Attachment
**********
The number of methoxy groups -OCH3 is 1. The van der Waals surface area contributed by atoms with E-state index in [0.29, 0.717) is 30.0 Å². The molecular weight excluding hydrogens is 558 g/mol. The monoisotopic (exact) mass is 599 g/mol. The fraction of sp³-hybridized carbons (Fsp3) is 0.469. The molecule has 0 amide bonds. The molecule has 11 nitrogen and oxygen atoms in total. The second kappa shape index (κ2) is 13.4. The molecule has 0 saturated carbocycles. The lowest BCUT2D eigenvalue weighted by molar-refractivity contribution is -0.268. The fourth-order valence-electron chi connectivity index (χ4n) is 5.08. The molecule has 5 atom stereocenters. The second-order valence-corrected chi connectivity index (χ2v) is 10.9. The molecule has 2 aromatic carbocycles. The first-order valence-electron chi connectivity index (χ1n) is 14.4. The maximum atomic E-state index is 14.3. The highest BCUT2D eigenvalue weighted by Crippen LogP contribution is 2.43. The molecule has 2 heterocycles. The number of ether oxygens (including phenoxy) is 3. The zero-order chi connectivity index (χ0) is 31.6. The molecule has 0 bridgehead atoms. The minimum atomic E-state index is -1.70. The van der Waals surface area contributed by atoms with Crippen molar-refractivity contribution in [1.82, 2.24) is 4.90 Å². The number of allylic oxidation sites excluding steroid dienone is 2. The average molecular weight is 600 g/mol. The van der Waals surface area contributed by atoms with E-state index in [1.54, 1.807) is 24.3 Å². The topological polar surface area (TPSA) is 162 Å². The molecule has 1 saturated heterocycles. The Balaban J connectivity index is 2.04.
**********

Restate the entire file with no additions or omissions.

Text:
The number of methoxy groups -OCH3 is 1. The van der Waals surface area contributed by atoms with E-state index in [0.29, 0.717) is 30.0 Å². The molecular weight excluding hydrogens is 558 g/mol. The monoisotopic (exact) mass is 599 g/mol. The fraction of sp³-hybridized carbons (Fsp3) is 0.469. The molecule has 0 amide bonds. The molecule has 11 nitrogen and oxygen atoms in total. The second kappa shape index (κ2) is 13.4. The molecule has 0 saturated carbocycles. The lowest BCUT2D eigenvalue weighted by molar-refractivity contribution is -0.268. The fourth-order valence-electron chi connectivity index (χ4n) is 5.08. The molecule has 5 atom stereocenters. The second-order valence-corrected chi connectivity index (χ2v) is 10.9. The molecule has 2 aromatic carbocycles. The first-order valence-electron chi connectivity index (χ1n) is 14.4. The maximum atomic E-state index is 14.3. The highest BCUT2D eigenvalue weighted by Crippen LogP contribution is 2.43. The molecule has 2 heterocycles. The number of ether oxygens (including phenoxy) is 3. The zero-order chi connectivity index (χ0) is 31.6. The molecule has 0 bridgehead atoms. The minimum atomic E-state index is -1.70. The van der Waals surface area contributed by atoms with Crippen molar-refractivity contribution in [1.82, 2.24) is 4.90 Å². The number of allylic oxidation sites excluding steroid dienone is 2. The average molecular weight is 600 g/mol. The van der Waals surface area contributed by atoms with E-state index in [1.54, 1.807) is 24.3 Å². The topological polar surface area (TPSA) is 162 Å². The molecule has 1 saturated heterocycles. The Balaban J connectivity index is 2.04.